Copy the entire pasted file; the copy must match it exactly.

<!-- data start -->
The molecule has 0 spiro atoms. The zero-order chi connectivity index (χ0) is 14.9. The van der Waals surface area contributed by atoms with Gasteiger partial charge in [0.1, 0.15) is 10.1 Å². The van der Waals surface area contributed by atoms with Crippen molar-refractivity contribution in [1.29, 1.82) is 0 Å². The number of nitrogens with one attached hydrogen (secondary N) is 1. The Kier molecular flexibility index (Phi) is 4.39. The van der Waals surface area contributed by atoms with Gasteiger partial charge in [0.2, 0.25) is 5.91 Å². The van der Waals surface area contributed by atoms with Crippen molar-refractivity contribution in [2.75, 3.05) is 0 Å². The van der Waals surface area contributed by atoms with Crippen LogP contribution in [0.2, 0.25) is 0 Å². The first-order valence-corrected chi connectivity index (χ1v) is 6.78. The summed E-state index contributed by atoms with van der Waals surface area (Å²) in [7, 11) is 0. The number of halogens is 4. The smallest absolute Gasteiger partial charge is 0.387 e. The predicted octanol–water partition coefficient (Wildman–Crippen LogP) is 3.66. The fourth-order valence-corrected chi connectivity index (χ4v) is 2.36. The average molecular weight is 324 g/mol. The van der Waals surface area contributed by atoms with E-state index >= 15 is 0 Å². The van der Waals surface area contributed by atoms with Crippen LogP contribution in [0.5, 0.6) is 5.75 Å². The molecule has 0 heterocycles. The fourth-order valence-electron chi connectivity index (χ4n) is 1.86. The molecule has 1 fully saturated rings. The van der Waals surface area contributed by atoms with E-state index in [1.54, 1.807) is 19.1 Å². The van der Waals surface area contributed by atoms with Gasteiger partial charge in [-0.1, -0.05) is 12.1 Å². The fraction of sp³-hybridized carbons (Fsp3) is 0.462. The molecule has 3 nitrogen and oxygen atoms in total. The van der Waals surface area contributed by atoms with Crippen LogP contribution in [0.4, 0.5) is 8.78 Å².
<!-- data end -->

The molecule has 0 spiro atoms. The zero-order chi connectivity index (χ0) is 14.9. The van der Waals surface area contributed by atoms with Gasteiger partial charge in [0.1, 0.15) is 10.1 Å². The van der Waals surface area contributed by atoms with Crippen molar-refractivity contribution in [1.29, 1.82) is 0 Å². The number of nitrogens with one attached hydrogen (secondary N) is 1. The Kier molecular flexibility index (Phi) is 4.39. The van der Waals surface area contributed by atoms with Gasteiger partial charge in [0.2, 0.25) is 5.91 Å². The van der Waals surface area contributed by atoms with Crippen molar-refractivity contribution in [2.75, 3.05) is 0 Å². The van der Waals surface area contributed by atoms with Crippen LogP contribution in [0.2, 0.25) is 0 Å². The first-order valence-corrected chi connectivity index (χ1v) is 6.78. The summed E-state index contributed by atoms with van der Waals surface area (Å²) in [7, 11) is 0. The number of halogens is 4. The smallest absolute Gasteiger partial charge is 0.387 e. The predicted octanol–water partition coefficient (Wildman–Crippen LogP) is 3.66. The fourth-order valence-corrected chi connectivity index (χ4v) is 2.36. The average molecular weight is 324 g/mol. The van der Waals surface area contributed by atoms with E-state index >= 15 is 0 Å². The van der Waals surface area contributed by atoms with Crippen LogP contribution in [0.5, 0.6) is 5.75 Å². The molecule has 0 heterocycles. The fourth-order valence-electron chi connectivity index (χ4n) is 1.86. The molecule has 1 fully saturated rings. The van der Waals surface area contributed by atoms with E-state index in [1.54, 1.807) is 19.1 Å². The van der Waals surface area contributed by atoms with Gasteiger partial charge in [-0.1, -0.05) is 12.1 Å². The fraction of sp³-hybridized carbons (Fsp3) is 0.462. The molecule has 3 nitrogen and oxygen atoms in total. The van der Waals surface area contributed by atoms with Crippen LogP contribution in [0.4, 0.5) is 8.78 Å².